Seth Godin writes:
BitTorrent is what p2p file sharing was supposed to be. It’s a system that is totally decentralized. The more it gets used, the better it works.
Once lots of people start using it (and I imagine it will be built into browsers quite soon) the effect is this:
Person A starts downloading a file by pointing to a “torrent” file on the web. This is not the data itself, just information ABOUT the file. It points to places where seeds (copies) of the file are available for downloading. The more seeds, the faster that person A can get going. It’s all automatic… the software does the work, not you.
Person B starts downloading, but now they’re getting the file from the original seeds and from A, too.
Person C continues the linked process, with all the seeds, plus A & B.
As a result, it’s possible to download, say, an hour’s worth of Apple Computer ads in high quality format in just a few minutes as opposed to in a day or two.
He adds in a second post:
When everyone can watch high resolution DVD quality video on their screen without breaking your server, what will you do about that?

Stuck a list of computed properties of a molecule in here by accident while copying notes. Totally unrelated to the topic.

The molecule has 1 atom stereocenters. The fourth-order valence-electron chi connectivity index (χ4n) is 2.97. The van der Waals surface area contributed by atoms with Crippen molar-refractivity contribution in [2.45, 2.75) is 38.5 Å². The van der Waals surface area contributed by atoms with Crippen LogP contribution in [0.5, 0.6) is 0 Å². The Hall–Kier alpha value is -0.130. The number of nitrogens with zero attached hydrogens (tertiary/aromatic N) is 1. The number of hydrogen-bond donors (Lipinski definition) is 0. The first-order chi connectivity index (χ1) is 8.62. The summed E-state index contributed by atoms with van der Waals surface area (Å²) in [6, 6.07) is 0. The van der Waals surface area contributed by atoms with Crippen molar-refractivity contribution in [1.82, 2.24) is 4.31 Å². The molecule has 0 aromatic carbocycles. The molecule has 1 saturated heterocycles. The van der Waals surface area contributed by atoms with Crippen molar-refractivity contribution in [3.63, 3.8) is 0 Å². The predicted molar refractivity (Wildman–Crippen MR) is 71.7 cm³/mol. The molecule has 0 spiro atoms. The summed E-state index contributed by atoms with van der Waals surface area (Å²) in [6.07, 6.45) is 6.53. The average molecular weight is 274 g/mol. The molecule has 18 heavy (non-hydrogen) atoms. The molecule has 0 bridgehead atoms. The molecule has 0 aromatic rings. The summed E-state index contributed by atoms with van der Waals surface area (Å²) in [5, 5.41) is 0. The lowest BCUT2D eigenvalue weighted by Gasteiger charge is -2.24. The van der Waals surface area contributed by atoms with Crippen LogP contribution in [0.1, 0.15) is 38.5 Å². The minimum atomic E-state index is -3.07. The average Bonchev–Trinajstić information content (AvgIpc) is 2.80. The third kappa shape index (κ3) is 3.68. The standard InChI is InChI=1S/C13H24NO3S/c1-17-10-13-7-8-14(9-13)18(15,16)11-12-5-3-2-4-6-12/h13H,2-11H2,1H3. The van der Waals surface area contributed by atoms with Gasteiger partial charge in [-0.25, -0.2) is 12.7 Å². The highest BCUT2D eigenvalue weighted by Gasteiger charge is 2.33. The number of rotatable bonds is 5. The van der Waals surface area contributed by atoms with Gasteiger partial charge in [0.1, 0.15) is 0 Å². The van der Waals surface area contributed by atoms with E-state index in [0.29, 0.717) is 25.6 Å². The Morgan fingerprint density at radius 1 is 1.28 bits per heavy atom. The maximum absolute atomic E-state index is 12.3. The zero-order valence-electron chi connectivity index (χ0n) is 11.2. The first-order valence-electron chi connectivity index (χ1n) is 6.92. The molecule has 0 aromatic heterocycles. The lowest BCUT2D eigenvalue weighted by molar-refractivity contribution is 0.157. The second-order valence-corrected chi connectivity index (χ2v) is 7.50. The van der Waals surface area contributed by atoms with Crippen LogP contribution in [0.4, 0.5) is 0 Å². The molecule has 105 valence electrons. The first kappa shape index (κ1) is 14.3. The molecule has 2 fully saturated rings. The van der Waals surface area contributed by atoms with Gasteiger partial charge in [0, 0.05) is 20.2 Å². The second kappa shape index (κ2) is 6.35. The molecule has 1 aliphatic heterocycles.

Is Volvo ready with a thirty minute test drive I can watch when I’m ready to buy a new car?
Is Toshiba ready with a how-to manual for their new music server? A fifteen minute well-made video that actually explains what I should do to hook it up?
How about publishers? Are they ready to do a video news release with complete interviews with all their important authors?
This, folks, is the real 500 channel universe. It will probably turn out to be more boring than Seinfeld, but way more specific. A billion infomercials, all the time.
The winners will be people who have the guts to make the interesting ones.